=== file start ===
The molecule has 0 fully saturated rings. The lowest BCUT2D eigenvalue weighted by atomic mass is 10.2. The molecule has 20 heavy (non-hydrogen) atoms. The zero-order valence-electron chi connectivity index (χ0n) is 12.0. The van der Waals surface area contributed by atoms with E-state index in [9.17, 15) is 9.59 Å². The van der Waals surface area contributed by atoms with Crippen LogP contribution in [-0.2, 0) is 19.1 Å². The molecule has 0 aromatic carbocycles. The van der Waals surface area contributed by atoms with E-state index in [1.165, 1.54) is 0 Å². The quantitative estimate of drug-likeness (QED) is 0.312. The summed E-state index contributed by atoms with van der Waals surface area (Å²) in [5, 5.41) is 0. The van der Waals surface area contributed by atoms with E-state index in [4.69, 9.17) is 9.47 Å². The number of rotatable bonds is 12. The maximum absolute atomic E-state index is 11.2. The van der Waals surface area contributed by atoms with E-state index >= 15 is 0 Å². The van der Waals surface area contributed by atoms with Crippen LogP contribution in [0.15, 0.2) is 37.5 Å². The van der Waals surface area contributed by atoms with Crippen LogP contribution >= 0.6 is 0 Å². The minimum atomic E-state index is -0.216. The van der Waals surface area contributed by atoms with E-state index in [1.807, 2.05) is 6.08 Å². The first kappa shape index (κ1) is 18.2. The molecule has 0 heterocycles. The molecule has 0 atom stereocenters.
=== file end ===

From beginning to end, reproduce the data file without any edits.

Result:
The molecule has 0 fully saturated rings. The lowest BCUT2D eigenvalue weighted by atomic mass is 10.2. The molecule has 20 heavy (non-hydrogen) atoms. The zero-order valence-electron chi connectivity index (χ0n) is 12.0. The van der Waals surface area contributed by atoms with E-state index in [9.17, 15) is 9.59 Å². The van der Waals surface area contributed by atoms with Crippen LogP contribution in [-0.2, 0) is 19.1 Å². The molecule has 0 aromatic carbocycles. The van der Waals surface area contributed by atoms with E-state index in [1.165, 1.54) is 0 Å². The quantitative estimate of drug-likeness (QED) is 0.312. The summed E-state index contributed by atoms with van der Waals surface area (Å²) in [5, 5.41) is 0. The van der Waals surface area contributed by atoms with E-state index in [4.69, 9.17) is 9.47 Å². The number of rotatable bonds is 12. The maximum absolute atomic E-state index is 11.2. The van der Waals surface area contributed by atoms with E-state index >= 15 is 0 Å². The van der Waals surface area contributed by atoms with Crippen LogP contribution in [0.15, 0.2) is 37.5 Å². The van der Waals surface area contributed by atoms with Crippen LogP contribution >= 0.6 is 0 Å². The minimum atomic E-state index is -0.216. The van der Waals surface area contributed by atoms with E-state index in [1.807, 2.05) is 6.08 Å². The first kappa shape index (κ1) is 18.2. The molecule has 0 heterocycles. The molecule has 0 atom stereocenters.